GO TO BELFAST FOR A WEEKEND AWAY WHEN WE CAN TRAVEL AGAIN
Belfast is an easy city to get to from the UK for a weekend away. You can go from Heathrow in London by Aer Lingus in a bit over an hour. Aer Lingus lands at George Best Belfast City Airport which is small and only 15 minutes from the centre of the city. The 600 Translink bus takes you into the city and back to the airport for your return flight for £4 return. The other option is to go to Belfast International Airport with Ryan Air from London Stansted and with Easyjet from 8 locations in the UK. There is the 300 bus with Translink into the city.
There are several hotels that are right in the downtown centre and several are within a few blocks of the bus station.
At the airport and at the bus station you can get a map of the city Once you check into your hotel, take a walk to the information office in the centre of the city. There you can get information about all the city’s attractions. You can also buy bus cards for the day or longer. The cost of bus travel is very reasonable.
One of the most popular attractions is the black cab or black taxi tours. There are many different companies from which you can order your tour on line. Staff at the information centre can call a company for you. They did this for my friend and I and we had a tour within a few minutes. These tours take you to the famous streets of “The Troubles ‘ - Falls Road and Shankill. The tour guides have lived through the times and can give one the history of the situation and the present circumstances. This is a highly recommended activity for one’s first day.
A visit to the Titanic shipyards and the Titanic Museum is a must on anyone’s visit to Belfast. The displays are well thought out and don’t just concentrate on the building of the Titanic and the launch but also on the workers of Belfast and the other main employers at the time. Give yourself 3 hours. You have to go through the museum in order and there is an electronic ride through the air that makes it tricky to move ahead.
The City Hall is a fabulous piece of architecture and also has incorporated the history of the city in the various rooms on the main floor. Accomplished citizens of the city are celebrated as well.
For meals, bars and night life, go to the Cathedral area. Take some time to look at the Cathedral and then take a walk up and down the main streets and side streets in the area. Try The Cloth Ear for lunch or dinner or Hadskis for dinner. Both places have excellent food. In the Cathedral area The John Hewitt, The Morning Star and the Duke of York are all recommended pubs by the locals. If you are looking for High Tea, go to The Merchant Hotel. They have a traditional High Tea with lovely food in ornate surroundings.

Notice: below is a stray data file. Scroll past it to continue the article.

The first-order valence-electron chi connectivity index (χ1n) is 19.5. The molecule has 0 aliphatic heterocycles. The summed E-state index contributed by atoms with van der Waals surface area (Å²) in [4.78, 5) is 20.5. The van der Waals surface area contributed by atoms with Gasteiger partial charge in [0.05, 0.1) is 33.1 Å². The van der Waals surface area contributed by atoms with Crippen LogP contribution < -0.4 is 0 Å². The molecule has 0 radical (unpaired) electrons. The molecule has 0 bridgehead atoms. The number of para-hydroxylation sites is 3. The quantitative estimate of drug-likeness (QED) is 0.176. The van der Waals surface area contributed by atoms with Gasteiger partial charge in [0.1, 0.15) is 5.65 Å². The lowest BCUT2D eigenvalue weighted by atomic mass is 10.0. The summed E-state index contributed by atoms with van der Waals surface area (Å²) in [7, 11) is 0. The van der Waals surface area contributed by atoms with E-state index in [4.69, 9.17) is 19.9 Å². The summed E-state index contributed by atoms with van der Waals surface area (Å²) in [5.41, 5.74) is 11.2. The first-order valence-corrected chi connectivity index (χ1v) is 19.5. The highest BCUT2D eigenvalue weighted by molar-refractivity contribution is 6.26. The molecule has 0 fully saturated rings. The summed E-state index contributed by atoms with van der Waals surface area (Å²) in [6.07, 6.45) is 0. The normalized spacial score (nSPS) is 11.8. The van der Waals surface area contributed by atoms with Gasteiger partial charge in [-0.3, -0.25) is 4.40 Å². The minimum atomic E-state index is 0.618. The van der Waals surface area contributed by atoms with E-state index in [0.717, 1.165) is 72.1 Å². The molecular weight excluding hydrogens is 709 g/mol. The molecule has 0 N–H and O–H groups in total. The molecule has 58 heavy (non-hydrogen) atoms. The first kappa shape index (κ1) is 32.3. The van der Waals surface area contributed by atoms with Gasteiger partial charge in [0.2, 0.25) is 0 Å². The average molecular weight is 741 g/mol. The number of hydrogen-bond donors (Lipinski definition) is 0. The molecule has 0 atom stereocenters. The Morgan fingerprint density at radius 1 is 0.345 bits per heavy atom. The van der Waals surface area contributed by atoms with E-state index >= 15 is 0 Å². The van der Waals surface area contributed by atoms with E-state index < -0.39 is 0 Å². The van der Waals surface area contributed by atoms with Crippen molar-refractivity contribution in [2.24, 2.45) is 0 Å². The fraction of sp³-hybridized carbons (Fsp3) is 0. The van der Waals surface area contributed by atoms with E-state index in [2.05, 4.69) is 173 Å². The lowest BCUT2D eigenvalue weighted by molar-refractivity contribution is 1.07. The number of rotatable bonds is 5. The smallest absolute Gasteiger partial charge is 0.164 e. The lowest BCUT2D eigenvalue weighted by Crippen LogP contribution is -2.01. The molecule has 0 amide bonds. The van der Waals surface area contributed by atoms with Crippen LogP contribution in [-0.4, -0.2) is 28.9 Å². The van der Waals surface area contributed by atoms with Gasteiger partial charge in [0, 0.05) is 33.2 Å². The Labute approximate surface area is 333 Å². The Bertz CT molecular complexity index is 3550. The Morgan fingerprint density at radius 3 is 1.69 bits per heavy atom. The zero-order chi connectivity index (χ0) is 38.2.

The most famous pub in Belfast is the Crown and you will find it across the street from the Fitzwilliam Hotel on Great Victoria Street. Go inside to see the décor and have a brew of course!
If you like live theatre or opera, see what it playing at the Grand Opera House while you are there. It is situated across the street from The Crown and next to the Fitzwilliam Hotel.
On Friday mornings, going to St George’s Market on May street is a tradition. It is the last remaining Victorian covered market in the city. Here is where the locals go to get fresh fish, produce, bread, clothes and crafts. You can see the largest scallops ever and linen tea towels for a fraction of the price that you would find elsewhere.
If you love shopping, there is Victoria Square shopping Centre where you can go up an elevator to the top to see a good view of the city. There is a pedestrian walk way for shopping nearby and Castle Court is a second shopping centre to the west of Victoria Square. A famous shop for linen goods of good quality is Avoca that can be found in the same area.
To the south of town, you will find Queen’s University, the Botanical Garden and Palm House. Again, all are accessible by a short bus ride and are close to each other.
If you have time for a half day trip outside of Belfast, you can take a bus to Hillsborough which is a small parish about 20 minutes south west of Belfast and this is where the house is situated that the Queen stays at when she visits Northern Ireland. There are frequent 45 minute tours and a tea room and gift shop. Another popular spot, also about 20 minutes by bus from Belfast but to the north, is Belfast Castle. The Parliament Buildings known as Stormont are within 15 minutes of the city centre too the east. Guided tours are offered during July and August and the buildings are open from 9am until 4pm Monday to Friday. You can go to all 3 places by bus and the bus stops can be found outside the information centre.
A popular day trip is to the Giant’s Causeway. There are many tour companies offering tours to this spot and some offer sights from the Game of Thrones and a stop at the Carrick-a-Rede Rope Bridge as part of the tour package. You can find ways to get there at the Information Centre.
To fit all of the above agenda in, one needs 4 or 5 days including arrival and departure days.